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Australian Wildlife

  Yellow Crazy Ant (Anoplolepis gracilipes)





Yellow Crazy Ant | Anoplolepis gracilipes photo
Yellow Crazy Ants

Image by Forest & Kim Starr (USGS) - License: Public Domain.    (view image details)



YELLOW CRAZY ANT FACTS

Identification
Yellow crazy ants are a declared pest species. They get their common name from their frantic erratic movement when disturbed. Crazy ants do not bite but spray formic acid to subdue prey, this can irritate skin and eyes of people coming in contact with the ants. They have a slender yellow to brown body with a dark brown abdomen. The abdomen is sometimes dark brown with lighter brown bands. The legs and antennae are very long in proportion to the body.

Size
body length about 5mm. The legs are also about 5mm long.

Habitat
Yellow crazy ants usually nest in areas with access to moisture such as along creek banks, under logs or piles of timber, around base of trees, amongst debris or leaf litter, within retaining walls.

Food
Yellow Crazy Ants eat a variety of food including seeds, insects and other small invertebrates, decaying matter including dead animals.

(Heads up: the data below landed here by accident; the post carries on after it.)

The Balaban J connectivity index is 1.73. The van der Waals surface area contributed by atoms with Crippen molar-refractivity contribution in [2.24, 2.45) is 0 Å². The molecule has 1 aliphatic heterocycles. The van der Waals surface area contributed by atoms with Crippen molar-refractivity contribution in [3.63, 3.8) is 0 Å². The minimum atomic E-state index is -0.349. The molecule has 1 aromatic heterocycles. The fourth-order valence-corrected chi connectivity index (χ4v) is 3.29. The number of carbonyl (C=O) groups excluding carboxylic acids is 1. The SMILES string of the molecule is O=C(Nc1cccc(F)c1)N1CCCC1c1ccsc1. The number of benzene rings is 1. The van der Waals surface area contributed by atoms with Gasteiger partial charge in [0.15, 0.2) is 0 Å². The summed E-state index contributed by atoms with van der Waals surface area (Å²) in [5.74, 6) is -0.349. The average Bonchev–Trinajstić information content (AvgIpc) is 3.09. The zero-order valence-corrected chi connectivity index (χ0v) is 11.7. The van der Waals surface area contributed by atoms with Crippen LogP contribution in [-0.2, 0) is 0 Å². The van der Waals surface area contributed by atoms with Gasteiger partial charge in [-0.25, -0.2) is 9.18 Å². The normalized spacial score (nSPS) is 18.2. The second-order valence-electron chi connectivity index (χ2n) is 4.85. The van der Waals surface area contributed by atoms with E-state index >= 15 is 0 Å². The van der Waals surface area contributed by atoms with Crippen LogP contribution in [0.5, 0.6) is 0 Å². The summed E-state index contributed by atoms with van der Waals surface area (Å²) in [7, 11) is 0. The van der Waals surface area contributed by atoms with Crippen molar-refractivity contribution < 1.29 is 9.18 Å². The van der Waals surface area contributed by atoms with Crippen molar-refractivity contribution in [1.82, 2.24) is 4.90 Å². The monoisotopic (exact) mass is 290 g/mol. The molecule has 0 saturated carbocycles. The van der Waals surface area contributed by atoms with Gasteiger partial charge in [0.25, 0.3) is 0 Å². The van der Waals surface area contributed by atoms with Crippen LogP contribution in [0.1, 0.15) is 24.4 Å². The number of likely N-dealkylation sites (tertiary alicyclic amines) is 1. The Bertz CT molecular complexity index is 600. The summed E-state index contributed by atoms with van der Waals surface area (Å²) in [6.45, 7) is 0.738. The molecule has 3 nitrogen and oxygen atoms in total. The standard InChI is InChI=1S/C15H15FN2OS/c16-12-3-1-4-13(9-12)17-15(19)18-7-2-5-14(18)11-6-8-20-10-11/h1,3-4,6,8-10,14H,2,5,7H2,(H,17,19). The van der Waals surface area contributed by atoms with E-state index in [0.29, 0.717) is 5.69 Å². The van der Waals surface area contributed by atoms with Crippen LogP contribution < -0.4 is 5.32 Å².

Breeding
Yellow crazy ants are highly social ants and can form high-density colonies with multiple queens and thousands of workers. On Christmas Island nests can contain up to 300 queens and up to 3,600 workers.

Range
Yellow crazy ants are an introduced species of tramp ant and are native to south-west Africa. They are found throughout the Pacific region and on Christmas Island and are easily spread by shipping transport in sea cargo. Their have been a number of outbreaks in Australia with several infestations having been treated in Queensland including Brisbane, Gold Coast, Cairns and Townsville.



Classification
Class:Insecta
Order:Hymenoptera
Family:Formicidae
Genus:Anoplolepis
Species:gracilipes
Common Name:Yellow Crazy Ant